Groote Schuur Hospital, Cape Town, is a high-volume trauma centre, that sees a large number of patients presenting with stab injuries. PCI in haemodynamically stable patients is suspected when patients present with stab wounds in the cardiac box, usually associated with haemo- or pneumothorax. The protocol in this scenario entails further clinical evaluation, 12-lead ECG and radiologic investigation in the form plain chest radiography and cardiac ultrasound once the primary survey has been completed. Beck's triad (hypotension, distended neck veins and muffled heart sounds) may not be evident in haemodynamically stable patients, but certain signs like J-waves on ECG3 and pericardial fluid on cardiac US are suggestive of PCI. Patients with positive findings undergo SPW at 24-48 hours, which is the gold standard of diagnosing haemopericardium and can also be therapeutic. When positive, pericardial lavage is performed with warm saline followed by observation for any active bleeding which would prompt sternotomy. If no active bleeding is seen, pericardial drainage is performed to monitor for delayed bleeding. If SPW is negative for haemopericardium, the pericardium is left open and the fascia and skin are closed without drainage of the pericardium and patients are routinely discharged the next day. Previous data has shown that delayed SPW (within 48 hours) in stable patients is safe and may serve as adequate management in most cases, thereby avoiding sternotomy.4,5 Our patient underwent treatment as per the above protocol, at his index admission. In his case, SPW was negative and he was discharged the next day. He re-presented the following day with clinical features suggestive of PPS and again four weeks later with severe pericarditis with poor response to NSAID therapy that eventually resulted in cardiac tamponade and arrest. Despite the profound metabolic acidosis at the time of arrest, his full recovery may be attributed to the severe hypothermia at the time of resuscitation.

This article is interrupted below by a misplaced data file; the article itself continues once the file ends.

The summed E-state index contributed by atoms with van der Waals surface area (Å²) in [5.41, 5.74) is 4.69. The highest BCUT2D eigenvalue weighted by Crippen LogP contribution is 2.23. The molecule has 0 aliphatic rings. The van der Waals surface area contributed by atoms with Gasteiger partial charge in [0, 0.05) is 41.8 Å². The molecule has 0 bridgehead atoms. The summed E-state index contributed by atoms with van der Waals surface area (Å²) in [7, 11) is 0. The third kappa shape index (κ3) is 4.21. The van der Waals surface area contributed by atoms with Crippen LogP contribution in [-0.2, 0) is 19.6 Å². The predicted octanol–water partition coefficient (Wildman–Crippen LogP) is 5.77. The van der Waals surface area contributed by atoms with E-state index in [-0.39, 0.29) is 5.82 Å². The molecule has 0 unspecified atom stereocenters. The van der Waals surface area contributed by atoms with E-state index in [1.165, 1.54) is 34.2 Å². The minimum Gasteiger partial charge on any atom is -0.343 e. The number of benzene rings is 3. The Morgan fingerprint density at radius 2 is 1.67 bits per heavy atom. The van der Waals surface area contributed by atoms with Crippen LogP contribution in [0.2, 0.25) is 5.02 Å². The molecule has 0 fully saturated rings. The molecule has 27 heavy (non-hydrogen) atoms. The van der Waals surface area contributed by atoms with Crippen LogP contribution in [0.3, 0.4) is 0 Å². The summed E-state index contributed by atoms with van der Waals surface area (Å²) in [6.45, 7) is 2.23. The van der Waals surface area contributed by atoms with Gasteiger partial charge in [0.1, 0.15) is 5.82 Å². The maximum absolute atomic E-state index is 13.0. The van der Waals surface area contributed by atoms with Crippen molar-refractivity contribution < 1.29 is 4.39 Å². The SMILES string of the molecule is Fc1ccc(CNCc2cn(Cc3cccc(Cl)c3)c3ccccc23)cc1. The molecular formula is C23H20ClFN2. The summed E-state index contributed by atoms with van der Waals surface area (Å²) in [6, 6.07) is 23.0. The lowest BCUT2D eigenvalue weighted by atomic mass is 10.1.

PPS, an inflammatory syndrome of the pericardium thought to be due to a heightened immune response to pericardial injury, has been described following various forms of cardiac trauma and surgical pericardiotomy.6 Perioperative colchicine prophylaxis has been shown in one randomised trial to reduce the incidence of PPS7 but once established, treatment is empiric with NSAID or corticosteroid therapy. PPS may range from simple pericarditis, to pericardial effusion, atrial fibrillation and cardiac tamponade at the far end of the spectrum. A high index of suspicion should be maintained in patients undergoing any form of pericardiotomy, especially those who re-present with early symptoms after a procedure that is generally well-tolerated. Guidelines on the management of pericardial effusion associated with PPS are unclear in terms of the necessity, indications and timing of drainage or surgery. There is sparse data and expert consensus only recommends drainage in cases of cardiac tamponade or those refractory to medical management. Predicting progression to tamponade versus response to medical treatment remains challenging.

Miller et al.8 reported their experience with diagnostic pericardial window in 1987 and reported two cases of PPS without tamponade and successful NSAID therapy. As per our knowledge, we herewith describe the first report of a patient presenting with PPS and acute tamponade following diagnostic SPW, which has otherwise been shown to be a safe and effective procedure with low complication rates.

Conflict of interest

The authors declare no conflict of interest.

Funding source



K Gandhi

JSK Reinders

PH Navsaria



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K Gandhi